When it comes to protecting your wealth and transferring it to the next generation, life cover is an essential component of every wealth and succession plan.
As a form of insurance, life cover really comes into its own on the death of the life cover policy holder, paying out a lump sum to the beneficiaries and thereby ensuring that their families and/or businesses are protected when they are no longer alive to support them.
Life cover is by no means a new offering. The concept actually dates as far back as Ancient Rome – specifically to 100 B.C. when Roman Military leader Caius Marius is reported to have created a ‘burial club’ for his troops. If a soldier died unexpectedly, the members of the club would pay for the funeral. In 1688, the modern concept of insurance was born in London at the Edward Lloyd’s Coffee House, the meeting place for ship captains, owners and merchants who were looking for shipping news and insurance. Then, in 1706, the Amicable Society for a Perpetual Assurance Office became the first company to offer life insurance. In 1807, the company changed the way it structured its premiums and started calculating its fees based on age, occupation and health.
Life cover in a nutshell
Over the past 200 years, life cover has evolved and now forms an integral part of any modern insurance offering. There are typically two types of life cover available, term life insurance and whole life insurance. Term life insurance is a pure risk offering and gives the policyholder cover at a fixed rate over a specified period of time. If you pass away during this time, your family or business will be paid out a predetermined lump sum. Whole life insurance offers an investment component to the cover, thereby ensuring that investors receive a lump sum if they choose to cancel the policy before their death. However, if the policyholder dies, then their beneficiaries are paid the insured sum.
How does it work?
In order to determine what premiums to charge an individual, insurance companies assess the lifestyle risk of the policyholders. Factors that impact insurance premiums, especially those for term-life insurance, include age, health, smoking, profession and lifestyle choices. Pretty much the same criteria that The Amicable Society for a Perpetual Assurance Office used back in 1807. When it comes to taking out life cover, a few exclusions may exist. Policies may be deemed null and void if the policyholder commits suicide within a stipulated period after buying the policy. Also, any misrepresentations about the insured’s status may result in non-payment. To prevent any misunderstandings, policyholders are typically required to have a medical check–up before a policy is issued.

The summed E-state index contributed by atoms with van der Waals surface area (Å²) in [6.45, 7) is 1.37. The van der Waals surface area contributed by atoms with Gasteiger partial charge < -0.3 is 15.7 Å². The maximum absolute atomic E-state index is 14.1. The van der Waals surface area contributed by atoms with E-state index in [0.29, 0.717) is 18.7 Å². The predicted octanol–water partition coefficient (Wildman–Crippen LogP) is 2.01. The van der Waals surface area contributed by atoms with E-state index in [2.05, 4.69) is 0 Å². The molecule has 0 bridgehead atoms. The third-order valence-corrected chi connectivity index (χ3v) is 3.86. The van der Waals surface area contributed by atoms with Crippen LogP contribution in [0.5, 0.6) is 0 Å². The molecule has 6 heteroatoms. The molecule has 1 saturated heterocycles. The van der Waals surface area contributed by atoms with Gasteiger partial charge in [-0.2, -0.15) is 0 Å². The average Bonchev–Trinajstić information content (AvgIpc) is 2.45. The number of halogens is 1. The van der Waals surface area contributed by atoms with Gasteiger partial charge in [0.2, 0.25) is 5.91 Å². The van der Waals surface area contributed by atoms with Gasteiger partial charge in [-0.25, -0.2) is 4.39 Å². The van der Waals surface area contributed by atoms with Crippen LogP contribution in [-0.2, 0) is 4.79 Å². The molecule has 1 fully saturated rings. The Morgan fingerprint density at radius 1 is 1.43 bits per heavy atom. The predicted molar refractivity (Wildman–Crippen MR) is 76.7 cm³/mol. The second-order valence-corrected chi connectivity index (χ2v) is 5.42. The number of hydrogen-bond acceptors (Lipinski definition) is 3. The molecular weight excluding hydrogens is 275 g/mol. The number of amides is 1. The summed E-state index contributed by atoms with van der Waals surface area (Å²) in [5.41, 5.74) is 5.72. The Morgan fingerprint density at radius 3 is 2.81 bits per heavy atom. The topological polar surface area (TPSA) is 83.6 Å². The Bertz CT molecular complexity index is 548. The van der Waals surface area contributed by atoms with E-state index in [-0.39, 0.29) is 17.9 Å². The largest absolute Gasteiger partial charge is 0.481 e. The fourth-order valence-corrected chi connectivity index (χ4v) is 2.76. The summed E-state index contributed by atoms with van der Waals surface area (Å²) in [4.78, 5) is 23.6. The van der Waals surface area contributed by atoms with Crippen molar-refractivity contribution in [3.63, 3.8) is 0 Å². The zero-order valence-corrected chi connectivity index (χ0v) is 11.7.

The bottom line
When it comes to life insurance, many people argue that it is an unnecessary expense. However, Paul de Waal, Carrick Senior Wealth Specialist, says: “Whenever I’ve gone to deliver a death claim, no one has ever come back and said, you know, I wish my partner had invested this money somewhere else.”
The reality is that life cover guarantees that the policyholder’s family or business remains financially sound in the event of their death. This gives the policyholder peace of mind that they have made provision for the future, says de Waal, who adds: “Insurance is the foundation of your financial plan.”
The value for Africa’s wealthy
Over and above the life cover aspects, there are also additional benefits to holding this insurance. Notably, life cover is one of the best ways to preserve family wealth in a tax-effective way. It is for this reason that Carrick Wealth has partnered with a leading international company to offer its high-net-worth (HNW) African clients one of the most progressive and innovative whole life cover solutions available, giving wealthy African clients the luxury of planning their financial legacy on their terms.
Look out for more in–depth insights into Carrick’s High Value Life Insurance and the advantages this holds for HNW Africans in our upcoming life cover series.